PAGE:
“Delta King has always been conscientious and tries to get us the exact products that we need for our soil types. Bill Rushing and others have come out during the growing season whenever we had issues like a stem canker problem with the DK 5366 RR variety.

“The bean still cut 50 bushels per acre in some fields. We’re pleased with the disease package of the Delta King products.”

Yearly crop rotation
The Borgognonis normally use a 50/50 bean and rice rotation on a yearly basis. They feel that beans following rice can mean a 10-bushel yield boost.

“We’ve always grown rice,” Borgognoni says. “It spreads our risks, and it helps the ground. However, with the rising cost of fuel and fertilizer and the increasing bean price, we’re leaning strongly toward a whole lot more beans than rice.

“We normally plant 2,000 acres of beans and 2,000 acres of rice. We’ve been going less on rice acres and more on beans the last few years. This year we might go 1,000 acres of rice and 3,000 acres of beans.”

The Borgognonis purchase all of their soybeans through Alice-Sidney, which is located in Dermott, Ark. Alice-Sidney treats the beans with Apron Max and molybdenum.

“We pick up our soybean seed in mini-bulk, which helps reduce our manpower and time,” Borgognoni says. “We start planting beans any time after the first week in April.

“Because of our bean and rice rotation, we plant our beans flat. The precision leveled ground is soft enough that while we’re planting, the tractor tires make furrows through the field that help irrigation and drainage.”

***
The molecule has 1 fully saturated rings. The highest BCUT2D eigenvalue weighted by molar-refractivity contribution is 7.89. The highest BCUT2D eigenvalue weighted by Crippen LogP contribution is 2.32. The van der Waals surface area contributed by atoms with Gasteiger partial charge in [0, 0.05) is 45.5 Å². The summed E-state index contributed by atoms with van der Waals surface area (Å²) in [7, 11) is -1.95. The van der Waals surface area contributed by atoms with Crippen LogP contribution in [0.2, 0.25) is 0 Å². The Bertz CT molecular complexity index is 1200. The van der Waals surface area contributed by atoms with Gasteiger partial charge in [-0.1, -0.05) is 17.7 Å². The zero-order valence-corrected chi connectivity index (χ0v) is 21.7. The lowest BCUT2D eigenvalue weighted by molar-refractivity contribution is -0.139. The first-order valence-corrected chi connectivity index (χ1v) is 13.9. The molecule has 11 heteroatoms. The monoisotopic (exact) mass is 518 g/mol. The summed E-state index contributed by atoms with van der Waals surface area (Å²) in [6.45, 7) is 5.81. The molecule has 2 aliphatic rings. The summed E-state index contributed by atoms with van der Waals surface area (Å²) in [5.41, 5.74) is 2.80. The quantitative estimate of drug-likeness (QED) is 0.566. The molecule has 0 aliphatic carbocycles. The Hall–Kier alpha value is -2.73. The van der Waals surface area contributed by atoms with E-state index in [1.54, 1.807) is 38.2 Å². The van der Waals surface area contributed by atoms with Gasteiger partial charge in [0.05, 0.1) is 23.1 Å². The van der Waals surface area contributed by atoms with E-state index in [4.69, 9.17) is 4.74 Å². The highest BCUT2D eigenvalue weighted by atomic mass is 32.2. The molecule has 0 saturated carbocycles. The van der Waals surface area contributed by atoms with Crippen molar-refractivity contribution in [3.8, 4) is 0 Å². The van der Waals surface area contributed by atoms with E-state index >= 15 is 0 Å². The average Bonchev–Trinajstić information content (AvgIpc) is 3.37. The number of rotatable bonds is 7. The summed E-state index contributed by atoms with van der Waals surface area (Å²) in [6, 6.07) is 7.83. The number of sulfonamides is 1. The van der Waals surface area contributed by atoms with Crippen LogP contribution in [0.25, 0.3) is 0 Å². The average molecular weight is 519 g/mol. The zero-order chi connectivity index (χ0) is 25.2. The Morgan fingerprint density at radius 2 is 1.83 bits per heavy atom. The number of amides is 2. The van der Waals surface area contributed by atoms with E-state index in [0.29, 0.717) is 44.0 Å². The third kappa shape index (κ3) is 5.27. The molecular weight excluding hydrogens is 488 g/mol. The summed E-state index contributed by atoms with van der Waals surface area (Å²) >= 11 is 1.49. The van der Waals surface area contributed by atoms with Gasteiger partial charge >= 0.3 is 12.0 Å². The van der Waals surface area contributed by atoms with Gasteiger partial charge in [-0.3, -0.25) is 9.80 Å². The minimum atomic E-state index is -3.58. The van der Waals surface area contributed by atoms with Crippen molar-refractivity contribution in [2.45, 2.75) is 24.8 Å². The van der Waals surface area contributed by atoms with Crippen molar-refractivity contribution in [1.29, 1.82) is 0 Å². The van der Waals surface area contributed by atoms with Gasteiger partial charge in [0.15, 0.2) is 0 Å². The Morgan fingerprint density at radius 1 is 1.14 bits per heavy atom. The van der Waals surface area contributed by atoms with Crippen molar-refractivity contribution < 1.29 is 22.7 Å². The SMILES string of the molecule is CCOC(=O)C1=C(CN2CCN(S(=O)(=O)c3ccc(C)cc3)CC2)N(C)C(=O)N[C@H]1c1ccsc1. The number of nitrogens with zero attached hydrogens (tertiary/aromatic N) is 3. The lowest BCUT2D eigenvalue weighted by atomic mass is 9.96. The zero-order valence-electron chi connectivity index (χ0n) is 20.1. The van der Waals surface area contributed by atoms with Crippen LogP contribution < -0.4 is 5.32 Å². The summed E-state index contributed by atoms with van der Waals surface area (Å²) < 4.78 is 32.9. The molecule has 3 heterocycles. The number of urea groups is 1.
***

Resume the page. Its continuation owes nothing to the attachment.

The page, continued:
A John Deere 22-row planter places the beans on 20-inch spacings. The Borgognonis plant 65 pounds per acre to ensure that they get a good stand on their heavy clay. They feel a heavier plant population helps their yields and decreases the weed pressure.

Since the advent of Roundup Ready technology, this family farm mostly uses Roundup herbicide. They sometimes add Classic or Reflex for coffeebeans and to help out on morningglories.

The Borgognonis have traditionally planted Group V beans, partly because their maturity does not interfere with rice harvest.

“We also always thought the later beans made better, but Delta King’s DK 3964 RR has made excellent yields for several years in a row,” Borgognoni says. “In some fields, it has cut 65 bushels per acre. Sixty bushels is phenomenal for us. The best crop we ever made was in 2005 when we averaged 53 bushels per acre across the farm. We normally make 40 to 45 bushels.